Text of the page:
Difference Between a Living Will and Power of Attorney

A living will and power of attorney for medical reasons differ. With a medical power of attorney, you authorize the person acting as your attorney in fact to make medical decisions for you. While you might hope they make the choices you would make, they are not obligated to do what you ask unless you specify it in your power of attorney agreement. A living will is your directive that a doctor must follow when you cannot speak up.

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Choosing a Medical Power of Attorney

The person you name as your medical power of attorney agent makes end of life and other important health care decisions for you. If you are brain dead, it is that person's choice as to whether you would remain on life support or not. They'd also be able to decide if you should have a stomach tube inserted for intravenous feedings.

If you trust the person you choose as your medical power of attorney agent to follow your directives, a power of attorney is a solid choice. In that case you can avoid a living will, power of attorney directives would be issued by the person you've chosen to follow your health care principles.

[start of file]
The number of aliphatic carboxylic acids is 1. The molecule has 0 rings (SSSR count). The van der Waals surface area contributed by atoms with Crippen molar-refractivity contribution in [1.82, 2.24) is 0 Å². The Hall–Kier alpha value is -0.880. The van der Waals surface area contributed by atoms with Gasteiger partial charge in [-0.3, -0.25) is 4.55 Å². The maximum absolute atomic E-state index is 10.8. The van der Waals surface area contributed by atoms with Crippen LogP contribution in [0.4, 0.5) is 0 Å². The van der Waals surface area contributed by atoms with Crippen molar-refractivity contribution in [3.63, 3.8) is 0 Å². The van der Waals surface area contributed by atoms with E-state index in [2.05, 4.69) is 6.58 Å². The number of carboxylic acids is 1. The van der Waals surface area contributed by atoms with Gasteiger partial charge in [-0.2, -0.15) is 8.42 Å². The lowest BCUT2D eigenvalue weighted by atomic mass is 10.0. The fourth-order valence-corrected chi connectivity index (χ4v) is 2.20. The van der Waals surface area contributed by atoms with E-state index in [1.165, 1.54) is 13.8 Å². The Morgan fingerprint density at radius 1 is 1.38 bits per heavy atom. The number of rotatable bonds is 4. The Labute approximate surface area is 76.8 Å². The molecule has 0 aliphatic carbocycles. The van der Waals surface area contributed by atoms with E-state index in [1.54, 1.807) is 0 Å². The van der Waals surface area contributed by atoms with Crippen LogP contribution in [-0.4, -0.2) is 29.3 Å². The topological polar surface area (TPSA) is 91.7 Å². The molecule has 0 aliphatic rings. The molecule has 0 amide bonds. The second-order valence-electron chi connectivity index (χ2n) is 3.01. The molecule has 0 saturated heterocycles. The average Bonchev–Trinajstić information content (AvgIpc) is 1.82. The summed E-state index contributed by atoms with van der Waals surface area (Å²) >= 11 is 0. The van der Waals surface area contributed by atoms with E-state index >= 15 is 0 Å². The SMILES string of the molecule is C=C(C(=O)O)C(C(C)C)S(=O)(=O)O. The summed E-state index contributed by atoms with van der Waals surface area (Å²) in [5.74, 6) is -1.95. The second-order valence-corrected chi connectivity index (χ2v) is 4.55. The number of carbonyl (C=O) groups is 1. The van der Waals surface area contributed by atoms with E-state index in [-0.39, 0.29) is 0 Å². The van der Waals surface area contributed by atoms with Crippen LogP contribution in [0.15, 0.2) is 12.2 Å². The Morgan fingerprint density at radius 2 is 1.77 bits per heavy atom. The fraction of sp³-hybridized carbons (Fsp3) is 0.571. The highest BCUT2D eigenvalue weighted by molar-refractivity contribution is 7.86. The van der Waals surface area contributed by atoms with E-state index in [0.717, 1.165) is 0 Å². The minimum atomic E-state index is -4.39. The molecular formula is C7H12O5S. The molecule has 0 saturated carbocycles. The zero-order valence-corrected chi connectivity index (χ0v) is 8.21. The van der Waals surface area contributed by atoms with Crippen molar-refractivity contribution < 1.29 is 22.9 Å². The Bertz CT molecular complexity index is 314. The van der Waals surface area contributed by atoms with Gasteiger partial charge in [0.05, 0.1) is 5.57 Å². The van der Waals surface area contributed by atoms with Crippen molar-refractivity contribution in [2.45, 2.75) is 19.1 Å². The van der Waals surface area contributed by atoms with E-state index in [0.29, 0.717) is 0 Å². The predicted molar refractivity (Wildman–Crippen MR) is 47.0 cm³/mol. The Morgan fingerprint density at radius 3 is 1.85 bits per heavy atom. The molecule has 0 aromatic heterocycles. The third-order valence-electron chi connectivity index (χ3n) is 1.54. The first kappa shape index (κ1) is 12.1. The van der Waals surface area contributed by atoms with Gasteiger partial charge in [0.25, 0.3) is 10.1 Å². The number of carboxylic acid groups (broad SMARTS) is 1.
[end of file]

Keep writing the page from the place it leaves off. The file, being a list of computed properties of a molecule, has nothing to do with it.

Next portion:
Living Will Directives

With a living will, power of attorney is not given to someone else. You write out your list of medical decision choices regarding life support, feeding tubes and resuscitation efforts. Providing your doctor or hospital has a copy of your living will on file, your orders will be followed.

Family Disputes

With a living will and power of attorney, family members may balk at the decisions you make. You must pick an attorney in fact who has backbone and will stand up to them when they are asking doctors to either prolong your life if you are anti-life support. Alternately, you may need an agent who will back you if you decide you want every test run before life support is disconnected and your family thinks dragging things out is wrong.

Your attorney in fact for the medical power of attorney must be strong and prepared to fight. Most living will and power of attorney forms state “despite family objections” in the form, so make sure that terminology is included.

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